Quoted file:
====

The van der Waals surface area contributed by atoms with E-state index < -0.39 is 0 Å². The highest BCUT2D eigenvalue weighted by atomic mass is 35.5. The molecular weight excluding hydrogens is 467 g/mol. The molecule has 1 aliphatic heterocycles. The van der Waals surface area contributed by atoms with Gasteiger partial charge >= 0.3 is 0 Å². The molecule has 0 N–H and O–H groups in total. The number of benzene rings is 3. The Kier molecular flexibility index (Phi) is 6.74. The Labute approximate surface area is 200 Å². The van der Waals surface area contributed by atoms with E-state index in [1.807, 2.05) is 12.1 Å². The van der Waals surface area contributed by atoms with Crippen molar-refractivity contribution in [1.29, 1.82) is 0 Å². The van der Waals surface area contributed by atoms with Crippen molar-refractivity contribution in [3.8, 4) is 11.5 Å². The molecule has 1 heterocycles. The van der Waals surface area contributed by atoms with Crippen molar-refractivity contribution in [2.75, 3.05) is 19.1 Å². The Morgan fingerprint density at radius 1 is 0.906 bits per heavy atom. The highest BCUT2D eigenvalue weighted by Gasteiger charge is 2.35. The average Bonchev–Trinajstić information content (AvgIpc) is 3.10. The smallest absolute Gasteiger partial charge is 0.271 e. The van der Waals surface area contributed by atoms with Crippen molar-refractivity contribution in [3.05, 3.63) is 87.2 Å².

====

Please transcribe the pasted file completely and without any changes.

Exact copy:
The van der Waals surface area contributed by atoms with E-state index < -0.39 is 0 Å². The highest BCUT2D eigenvalue weighted by atomic mass is 35.5. The molecular weight excluding hydrogens is 467 g/mol. The molecule has 1 aliphatic heterocycles. The van der Waals surface area contributed by atoms with Gasteiger partial charge >= 0.3 is 0 Å². The molecule has 0 N–H and O–H groups in total. The number of benzene rings is 3. The Kier molecular flexibility index (Phi) is 6.74. The Labute approximate surface area is 200 Å². The van der Waals surface area contributed by atoms with E-state index in [1.807, 2.05) is 12.1 Å². The van der Waals surface area contributed by atoms with Crippen molar-refractivity contribution in [1.29, 1.82) is 0 Å². The van der Waals surface area contributed by atoms with Crippen molar-refractivity contribution in [3.8, 4) is 11.5 Å². The molecule has 1 heterocycles. The van der Waals surface area contributed by atoms with Crippen molar-refractivity contribution in [2.75, 3.05) is 19.1 Å². The Morgan fingerprint density at radius 1 is 0.906 bits per heavy atom. The highest BCUT2D eigenvalue weighted by Gasteiger charge is 2.35. The average Bonchev–Trinajstić information content (AvgIpc) is 3.10. The smallest absolute Gasteiger partial charge is 0.271 e. The van der Waals surface area contributed by atoms with Crippen molar-refractivity contribution in [3.05, 3.63) is 87.2 Å².